You need to start a family

The Wandering Engineer
11 min readFeb 22, 2024

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We hear all too often of the 20-something-year-old complaining they still live with their parents, and cannot afford to move out, married couples complaining about not being able to afford children, or hear about some 40-year-old complaining it’s too late to have their own family and children. I’m sure some of you have also heard from some older men/women in your circles telling you to never get married.

I talked a lot about individualism, dating, society, and career-related topics in my recent blog posts. However, there is one thing we often see now that is one of the pivotal causes and a major effect of other societal issues — the breakdown of the family structure.

Statistics don’t lie. Birth rates are at an all-time low. Over half of marriages in most developed countries end in divorce. Many children (>30%) grow up in single-parent households or dysfunctional families. Many more are abandoning the idea of marriage and having children altogether, or even not having children within marriages (DINK).

In my friend circles (mostly mid-20s-30s) living in a major city, it is surprising how many of them are single, not actively dating, and not having children, at an age when you’d expect these things to be happening. Being an immigrant from a more traditional culture where most people started families before the age of 30, this is shocking to see.

When asked about why, these people say everything is too expensive, they are overworked, they want to live a stress-free life, or they simply feel fulfilled by their career, electronics/video games, and the hookup culture.

It is undeniable that fewer young people today are entertaining the idea of starting a family. Now, I understand there are many factors at play here — the cost of living is high in cities, people are too busy working and pursuing careers, and there are many things to keep us fulfilled without marriage and children, such as video games, hobbies, and travelling.

But even these things are symptoms of an even greater problem.

People in the relatively recent past mostly lived in extended families with well-defined roles. The young adults went out, hunted, farmed, fought, and gathered resources. The elderly handled cooking and raising the children. In essence, the entire extended family pooled resources together and took part in raising the children, and these children soon became the labour that went on to work on farms and raise the next generation.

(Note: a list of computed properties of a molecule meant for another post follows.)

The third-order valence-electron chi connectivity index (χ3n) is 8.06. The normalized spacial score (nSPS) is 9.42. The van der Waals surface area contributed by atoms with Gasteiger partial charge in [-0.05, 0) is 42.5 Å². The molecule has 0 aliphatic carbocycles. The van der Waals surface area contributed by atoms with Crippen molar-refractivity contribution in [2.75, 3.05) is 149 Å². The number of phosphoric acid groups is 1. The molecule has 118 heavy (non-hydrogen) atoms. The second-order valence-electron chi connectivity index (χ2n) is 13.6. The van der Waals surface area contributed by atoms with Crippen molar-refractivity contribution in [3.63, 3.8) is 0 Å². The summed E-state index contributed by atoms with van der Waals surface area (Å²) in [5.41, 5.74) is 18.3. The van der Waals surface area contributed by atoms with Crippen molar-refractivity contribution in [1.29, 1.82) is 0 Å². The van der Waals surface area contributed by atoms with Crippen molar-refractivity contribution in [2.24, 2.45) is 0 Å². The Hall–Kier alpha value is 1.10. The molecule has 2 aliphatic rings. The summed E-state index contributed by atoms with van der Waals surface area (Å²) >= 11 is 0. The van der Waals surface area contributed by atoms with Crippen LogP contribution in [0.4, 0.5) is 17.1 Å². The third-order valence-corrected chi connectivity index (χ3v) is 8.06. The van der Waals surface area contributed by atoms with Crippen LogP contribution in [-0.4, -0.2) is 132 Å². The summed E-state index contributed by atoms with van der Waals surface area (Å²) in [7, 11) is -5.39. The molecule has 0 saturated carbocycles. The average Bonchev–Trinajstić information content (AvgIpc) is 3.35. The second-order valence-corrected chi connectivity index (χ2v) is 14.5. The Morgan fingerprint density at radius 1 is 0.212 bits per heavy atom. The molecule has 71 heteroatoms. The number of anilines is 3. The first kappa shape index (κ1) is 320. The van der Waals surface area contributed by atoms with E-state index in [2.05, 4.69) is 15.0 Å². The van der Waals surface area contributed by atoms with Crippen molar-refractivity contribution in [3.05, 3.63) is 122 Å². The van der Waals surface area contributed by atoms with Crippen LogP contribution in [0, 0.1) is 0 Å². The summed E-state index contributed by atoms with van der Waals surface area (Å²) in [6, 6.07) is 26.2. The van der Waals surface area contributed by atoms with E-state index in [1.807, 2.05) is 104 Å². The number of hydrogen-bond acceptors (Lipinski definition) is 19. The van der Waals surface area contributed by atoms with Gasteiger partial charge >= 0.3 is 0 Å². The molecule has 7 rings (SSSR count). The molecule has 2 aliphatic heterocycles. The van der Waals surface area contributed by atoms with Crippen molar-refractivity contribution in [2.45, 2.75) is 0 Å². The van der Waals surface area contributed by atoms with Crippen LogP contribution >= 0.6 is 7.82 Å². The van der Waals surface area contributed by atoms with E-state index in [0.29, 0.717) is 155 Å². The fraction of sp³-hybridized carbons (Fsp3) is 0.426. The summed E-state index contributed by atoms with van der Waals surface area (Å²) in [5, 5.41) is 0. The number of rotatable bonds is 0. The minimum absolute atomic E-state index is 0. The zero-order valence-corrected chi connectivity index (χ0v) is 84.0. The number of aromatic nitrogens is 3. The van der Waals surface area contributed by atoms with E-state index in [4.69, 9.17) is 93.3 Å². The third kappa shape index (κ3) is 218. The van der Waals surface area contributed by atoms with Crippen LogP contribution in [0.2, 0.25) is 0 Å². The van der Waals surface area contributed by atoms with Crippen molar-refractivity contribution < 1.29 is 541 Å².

In such a setup, people sacrificed their individual freedoms to play a role in the family and society to maximize everyone’s chance of survival. It was a collectivist culture where people were encouraged (often forced) to play their roles or be seen as outcasts. It was the basis of agrarian and hunter-gatherer societies for much of human history.

However, once industrialization and urbanization became prevalent in the past two centuries or so, and most people stopped living on farms, this setup became obsolete. Children were no longer seen as farm labor. With improved medical sciences and birth control, reproduction and survival were no longer the main concern, and people no longer needed to birth and raise so many children.

With less pressure to survive and more free time on people’s hands, modern thought was developed—people had time to think about the meaning of life and their purpose. What is the point of living if you are just being a cog in the machine? With the push from modern philosophy, more people were encouraged (and freed) to pursue their own interests and lives rather than conform to traditional roles and keep the machine going.

The social contract that has worked for humanity for thousands of years is rapidly being redefined. In the developed world today, we are no longer an agrarian or hunter-gatherer society. Religion (which largely ruled humanity and defined societal contracts for millennia) is dying out, and families are falling apart.

With the newfound freedom, most people are choosing to maximize personal fulfilment (whether it is seeking happiness — which is really just dopamine, personal or monetary success, family, or something else) over community interests.

When traditional or collectivist-minded people speak up against the more modern, individualist general public today, they are often being called “close-minded” and “backwards”.

While you can argue that the rise of individualism and the breakup of the family unit are the natural results of our technological progress, is it really beneficial for humanity in the end? And are collectivist and family values really in conflict with our technological and social progress?

We all know what is divide and conquer. It is easier to conquer individuals over large groups. I’m sure the people in power have the same idea.

We know what happens when people are united. It has overthrown too many monarchs and governments throughout human history. The people in power are afraid of that.

As a result, they have a vested interest in reducing people into powerless individuals. And through years of cultural indoctrination by encouraging independence and less reliance on the family, as well as the power of modern information technologies, they have achieved just that.

First, they broke down the extended family to form smaller, nuclear families with a father, a mother, and children. However, not long after, the idea of marriage was broken down further, reducing people to mostly individuals. As a result, marriages fell apart and birth rates plummeted.